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The “second-generation” of Jews escaping Egyptian oppression needed assurances of their legitimacy. This message seems relevant to this generation as well, especially to the children and grandchildren of survivors.

By: Rabbi Ari Enkin, Rabbinic Director, United with Israel

This week’s Torah portion is Pinchas (Number 25:10-30:1), and in it we read about a census that was taken of the Jewish people. Indeed, this is the second census of the Book of Numbers, hence the name of this book of the Bible.

The findings of the census are reported in a somewhat peculiar manner. The names of the various families of each tribe are changed ever so slightly when the census is reported. For example, regarding the family of “Chanoch,” the Torah refers to them as “Hachanochi.” Those familiar with Hebrew will know that in order to get from “Chanoch” to “Hachanochi” one must add the letter ‘Hay’ at the beginning of the word and the letter ‘Yud’ at the end of the word. These two letters, Yud and Hay, make up the name of God. It emerges, therefore, that every family name was rewritten so that it was “surrounded” by the name of God.

The Midrash (rabbinic literature) addresses this change in the wording of the family names. It is taught that the nations of the world would taunt the Jews who believed that they were of pure lineage, saying it was impossible because, they claimed, when the Jews were slaves in Egypt, the Egyptian authorities would abuse the Jewish women and do with them as they pleased. There could be little doubt, they reasoned, that many Jews were born out of illegitimate relationships.

It actually sounds like a reasonable argument. Therefore, says the Midrash, this is precisely why God changed the wording of their family names. By attaching His name to the name of every Jewish family, God is essentially testifying and confirming that, contrary to what one might think, the people were of pure lineage and worthy of being in the “Congregation of God.” It is God confirming that the Jewish people are pure.


In this week’s Torah portion, a census was taken of the Jewish people. (Shutterstock)

But do these nations who taunted and accused the Jewish people of being impure and of defiled lineage really care what the Midrash says? Do anti-Semites consult with Jewish texts and literature in order to confirm their anti-Semitic theories? Of course not! So who exactly is God trying to impress by changing the names of the families? So, too, why is it only here, in this census, that the names of the families are changed to testify to their purity? Why was the same thing not done in the first census taken many years ago, at the beginning of the Book of Numbers?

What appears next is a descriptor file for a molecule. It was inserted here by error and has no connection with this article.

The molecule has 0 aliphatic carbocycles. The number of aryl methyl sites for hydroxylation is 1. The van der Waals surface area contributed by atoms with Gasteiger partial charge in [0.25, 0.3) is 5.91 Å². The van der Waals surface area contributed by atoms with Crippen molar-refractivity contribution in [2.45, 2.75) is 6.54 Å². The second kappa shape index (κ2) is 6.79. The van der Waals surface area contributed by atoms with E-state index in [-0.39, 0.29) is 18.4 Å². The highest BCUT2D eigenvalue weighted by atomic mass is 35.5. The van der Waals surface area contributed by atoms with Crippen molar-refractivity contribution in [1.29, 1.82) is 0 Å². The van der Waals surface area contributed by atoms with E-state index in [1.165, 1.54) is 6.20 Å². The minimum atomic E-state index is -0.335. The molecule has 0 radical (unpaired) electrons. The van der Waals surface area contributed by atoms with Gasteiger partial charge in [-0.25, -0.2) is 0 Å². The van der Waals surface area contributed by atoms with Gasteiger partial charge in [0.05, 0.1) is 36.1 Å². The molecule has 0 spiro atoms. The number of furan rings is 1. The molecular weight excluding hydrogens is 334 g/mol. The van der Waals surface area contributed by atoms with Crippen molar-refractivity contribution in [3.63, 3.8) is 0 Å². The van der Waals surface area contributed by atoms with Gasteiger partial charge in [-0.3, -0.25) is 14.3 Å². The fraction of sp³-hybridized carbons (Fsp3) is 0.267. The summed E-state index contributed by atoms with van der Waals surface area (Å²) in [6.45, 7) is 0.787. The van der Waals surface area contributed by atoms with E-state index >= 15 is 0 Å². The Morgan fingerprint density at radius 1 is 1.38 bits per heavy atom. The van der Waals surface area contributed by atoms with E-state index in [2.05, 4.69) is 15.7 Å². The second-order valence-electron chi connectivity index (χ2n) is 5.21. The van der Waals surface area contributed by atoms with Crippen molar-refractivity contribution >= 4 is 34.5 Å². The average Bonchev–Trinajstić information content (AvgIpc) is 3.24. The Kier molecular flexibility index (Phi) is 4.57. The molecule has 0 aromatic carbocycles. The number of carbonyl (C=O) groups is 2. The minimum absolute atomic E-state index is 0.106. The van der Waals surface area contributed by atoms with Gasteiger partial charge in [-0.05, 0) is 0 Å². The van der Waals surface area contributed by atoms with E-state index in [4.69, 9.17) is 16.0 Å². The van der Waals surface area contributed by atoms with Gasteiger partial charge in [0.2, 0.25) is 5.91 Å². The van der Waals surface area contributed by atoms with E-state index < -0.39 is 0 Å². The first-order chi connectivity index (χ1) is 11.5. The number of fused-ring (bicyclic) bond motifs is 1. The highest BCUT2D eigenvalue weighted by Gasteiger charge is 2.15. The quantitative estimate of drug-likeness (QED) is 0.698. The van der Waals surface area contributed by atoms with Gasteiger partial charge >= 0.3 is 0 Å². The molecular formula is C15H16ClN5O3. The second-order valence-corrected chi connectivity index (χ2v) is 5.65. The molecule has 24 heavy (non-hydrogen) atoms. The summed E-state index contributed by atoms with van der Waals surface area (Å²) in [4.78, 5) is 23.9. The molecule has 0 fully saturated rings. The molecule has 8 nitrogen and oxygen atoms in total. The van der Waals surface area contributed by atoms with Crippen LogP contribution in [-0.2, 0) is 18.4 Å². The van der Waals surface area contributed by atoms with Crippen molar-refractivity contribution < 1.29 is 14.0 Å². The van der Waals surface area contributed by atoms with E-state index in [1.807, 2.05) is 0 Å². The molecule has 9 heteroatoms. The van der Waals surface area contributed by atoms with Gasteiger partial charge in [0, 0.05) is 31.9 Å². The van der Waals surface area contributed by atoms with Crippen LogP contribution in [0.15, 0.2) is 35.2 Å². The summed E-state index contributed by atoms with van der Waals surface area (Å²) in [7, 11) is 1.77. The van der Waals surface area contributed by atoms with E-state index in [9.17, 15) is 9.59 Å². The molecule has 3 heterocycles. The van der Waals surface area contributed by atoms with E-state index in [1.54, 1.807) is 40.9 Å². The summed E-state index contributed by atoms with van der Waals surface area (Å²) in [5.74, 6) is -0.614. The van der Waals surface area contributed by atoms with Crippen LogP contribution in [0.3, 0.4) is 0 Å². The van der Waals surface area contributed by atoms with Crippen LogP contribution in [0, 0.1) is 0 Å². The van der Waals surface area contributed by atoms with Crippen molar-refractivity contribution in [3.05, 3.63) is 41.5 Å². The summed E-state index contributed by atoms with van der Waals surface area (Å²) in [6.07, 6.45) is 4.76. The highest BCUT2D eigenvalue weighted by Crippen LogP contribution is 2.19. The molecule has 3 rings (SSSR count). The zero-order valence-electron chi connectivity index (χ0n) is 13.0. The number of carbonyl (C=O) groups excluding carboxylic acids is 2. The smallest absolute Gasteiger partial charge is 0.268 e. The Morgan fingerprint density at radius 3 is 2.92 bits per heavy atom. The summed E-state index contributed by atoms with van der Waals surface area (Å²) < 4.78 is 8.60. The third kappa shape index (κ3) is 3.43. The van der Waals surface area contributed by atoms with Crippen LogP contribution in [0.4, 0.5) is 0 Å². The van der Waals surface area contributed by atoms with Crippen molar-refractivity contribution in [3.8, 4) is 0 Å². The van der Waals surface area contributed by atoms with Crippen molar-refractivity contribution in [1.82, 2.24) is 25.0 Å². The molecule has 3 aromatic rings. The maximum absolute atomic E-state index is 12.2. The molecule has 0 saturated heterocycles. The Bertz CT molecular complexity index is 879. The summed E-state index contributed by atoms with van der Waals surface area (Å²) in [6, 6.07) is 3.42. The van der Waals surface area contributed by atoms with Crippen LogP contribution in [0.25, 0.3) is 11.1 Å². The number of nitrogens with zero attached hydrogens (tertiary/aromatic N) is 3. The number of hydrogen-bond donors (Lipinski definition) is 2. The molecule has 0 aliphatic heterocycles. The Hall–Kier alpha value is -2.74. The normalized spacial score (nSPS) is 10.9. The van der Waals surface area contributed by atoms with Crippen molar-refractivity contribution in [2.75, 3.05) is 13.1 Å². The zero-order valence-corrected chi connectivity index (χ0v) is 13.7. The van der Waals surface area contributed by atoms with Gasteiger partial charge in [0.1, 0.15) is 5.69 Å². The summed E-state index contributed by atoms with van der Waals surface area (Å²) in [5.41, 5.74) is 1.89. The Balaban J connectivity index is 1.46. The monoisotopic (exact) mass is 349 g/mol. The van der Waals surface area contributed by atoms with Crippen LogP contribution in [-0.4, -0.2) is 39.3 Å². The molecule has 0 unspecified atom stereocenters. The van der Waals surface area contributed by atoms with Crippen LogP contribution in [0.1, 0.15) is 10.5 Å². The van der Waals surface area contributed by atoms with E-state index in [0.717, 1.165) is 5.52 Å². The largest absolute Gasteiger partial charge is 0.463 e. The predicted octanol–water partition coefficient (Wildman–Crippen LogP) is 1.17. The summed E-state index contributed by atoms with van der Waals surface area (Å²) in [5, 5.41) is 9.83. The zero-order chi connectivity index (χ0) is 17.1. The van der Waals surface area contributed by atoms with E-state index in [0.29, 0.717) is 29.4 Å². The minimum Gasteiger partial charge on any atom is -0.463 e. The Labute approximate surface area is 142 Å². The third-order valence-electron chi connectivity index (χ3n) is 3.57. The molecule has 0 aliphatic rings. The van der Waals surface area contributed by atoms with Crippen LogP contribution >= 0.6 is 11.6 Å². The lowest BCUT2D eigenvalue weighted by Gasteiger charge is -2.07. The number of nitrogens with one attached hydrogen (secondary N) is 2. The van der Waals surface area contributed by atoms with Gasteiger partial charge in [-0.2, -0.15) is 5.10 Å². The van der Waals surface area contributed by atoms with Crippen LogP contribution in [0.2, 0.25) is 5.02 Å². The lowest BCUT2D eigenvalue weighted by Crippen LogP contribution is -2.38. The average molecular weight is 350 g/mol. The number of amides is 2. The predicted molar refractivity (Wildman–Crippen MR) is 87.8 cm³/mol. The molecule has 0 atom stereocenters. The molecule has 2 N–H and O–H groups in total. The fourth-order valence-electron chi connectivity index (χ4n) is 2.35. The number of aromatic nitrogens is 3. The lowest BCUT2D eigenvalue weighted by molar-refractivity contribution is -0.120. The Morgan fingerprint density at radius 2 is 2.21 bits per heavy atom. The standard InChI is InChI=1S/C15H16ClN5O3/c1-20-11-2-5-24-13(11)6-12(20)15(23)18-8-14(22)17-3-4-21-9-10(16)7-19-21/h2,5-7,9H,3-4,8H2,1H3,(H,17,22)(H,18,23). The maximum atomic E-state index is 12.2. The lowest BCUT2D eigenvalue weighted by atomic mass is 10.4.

The answer to all these questions is that, as always, it makes no difference what the anti-Semites of the world think of us. It does not matter what they think of our lineage, our state, or our success. The Torah is not trying to influence anti-Semites; the Torah is trying to influence the Jews! The Torah rewrote the names of the families so that we can be assured that we are all pure and legitimate.

As to why this was not done following the first census, it is explained that there was essentially no need to do so. That first census took place shortly after the Exodus from Egypt. Had the nations of the world harassed those “first generation” Jews who had just come out of Egypt and who clearly remembered all that took place in Egypt, telling them “your wives and mothers were unfaithful,” they would have been dismissed outright.

This census, however, took place 40 years later. The “first generation” had all passed on. The new generation had no firsthand knowledge of what went on in Egypt and may not have been confident in denying these claims. They may have even believed them. As such, it was only now that some reassurance was needed, which is why God attached His name to the families when He did.

For more insights by Rabbi Ari Enkin on this week’s Torah portion, click on the links below:






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